Main Concourse, Grand Central Terminal
Main Concourse, Grand Central Terminal
Project description

Transient Seam inhabits forms an adjacency to Grand Central Terminal, providing a place of sanctuary amidst the intense flows of Manhattan. The island metropolis operates at speed, driven by the urgency and efficiency of commerce.  Intensified by the current pandemic, New Yorkers are ever more in need for a space of solace in the city, an escape from the crowd. Responding to the social context by offering a series of intimate spaces, of pause and reflection, linked and bridged together by a vertical perambulation that leads to an enclosed garden.  

The architecture of Transient Seam is, itself an outcome bridging and wandering. Manhattan seems to be as real in fiction as it is in reality. Grand Central, like a chimera, holds numerous identities and so the project was drawn out of a survey that sought to blur readings - both measured and experienced. In doing so, Grand Central was interrogated through a form of cartographic perambulation through which an architecture of connections and bridging has emerged.

Nestled within a perforated husk is a curation of spaces that cater to different acts of sanctuary, each offering a different purpose and feeling. They are moments of tranquility deep within the bustling city. The architecture is a journey through these spaces that bridges from the energy of the concourse below to the calm of the garden above.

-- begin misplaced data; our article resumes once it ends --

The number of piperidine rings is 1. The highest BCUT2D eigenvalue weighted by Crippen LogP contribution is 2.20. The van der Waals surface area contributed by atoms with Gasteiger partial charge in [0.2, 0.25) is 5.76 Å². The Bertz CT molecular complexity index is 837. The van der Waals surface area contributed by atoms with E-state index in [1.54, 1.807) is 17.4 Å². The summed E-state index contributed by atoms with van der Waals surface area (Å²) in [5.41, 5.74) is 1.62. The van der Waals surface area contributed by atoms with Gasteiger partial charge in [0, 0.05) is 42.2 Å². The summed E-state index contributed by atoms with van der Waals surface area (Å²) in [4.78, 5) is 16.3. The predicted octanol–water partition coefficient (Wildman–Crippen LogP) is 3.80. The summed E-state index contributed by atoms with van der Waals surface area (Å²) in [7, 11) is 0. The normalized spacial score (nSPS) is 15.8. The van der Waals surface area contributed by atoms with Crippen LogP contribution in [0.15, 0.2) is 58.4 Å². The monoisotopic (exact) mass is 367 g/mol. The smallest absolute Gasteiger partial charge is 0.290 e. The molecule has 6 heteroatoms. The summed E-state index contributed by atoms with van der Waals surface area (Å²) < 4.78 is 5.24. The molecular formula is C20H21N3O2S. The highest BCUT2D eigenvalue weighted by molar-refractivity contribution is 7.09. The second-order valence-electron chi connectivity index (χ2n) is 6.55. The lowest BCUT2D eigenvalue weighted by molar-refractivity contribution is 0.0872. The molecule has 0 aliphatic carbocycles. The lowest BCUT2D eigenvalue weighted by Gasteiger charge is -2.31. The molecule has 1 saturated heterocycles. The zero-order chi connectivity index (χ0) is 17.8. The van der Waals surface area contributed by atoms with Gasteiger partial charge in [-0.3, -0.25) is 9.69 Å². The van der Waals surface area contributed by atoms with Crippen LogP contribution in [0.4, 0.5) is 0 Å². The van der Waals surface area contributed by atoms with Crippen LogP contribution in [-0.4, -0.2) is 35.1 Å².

Overview of Transient Seam
Axonometric view of the architecture situated in the immediate landscape of the island of Manhattan. The aerial shot on the left showcases the unique height difference between Grand Central and its parterre landscape.
Elevation of Transient Seam
The architecture introduces itself embedded within the columns of the balcony in the Main Concourse. A subtle invitation contrasting the architecture that awaits.
Acts of Sanctuary

The architecture presents itself as a journey through bridging and wandering. A series of spaces are curated along the journey to foster various acts of sanctuary. As there is no single definition as to what is the best means of escaping the urban life, different people will turn to different activities as their form of sanctuary. The journey takes you through the building vertically, starting from the Main Concourse, from extracting the energy from the concourse below to reach a calm environment in the rooftop garden. Each space carries a different energy catering to different acts of sanctuary.

Axonometric view of Transient Seam
Elevation of Transient Seam expand
Elevation of Transient Seam
Stairs bridging the terminal and Transient Seam
Section through Transient Seam expand
North-South Section through Transient Seam
[Spacing out] : Rooftop garden

At the end of the vertical perambulation is a rooftop garden with falling water that continues vertically back down the architecture. The space is curated as an intimate space in the bustling city which offers a moment for tranquility and serenity. Benches are designed to recline at an angle which coincides with the height of the garden wall to frame a view of the sky and clouds. It is an invitation to be in touch with the exterior environment and to be able to just sit, stare and let the imagination run.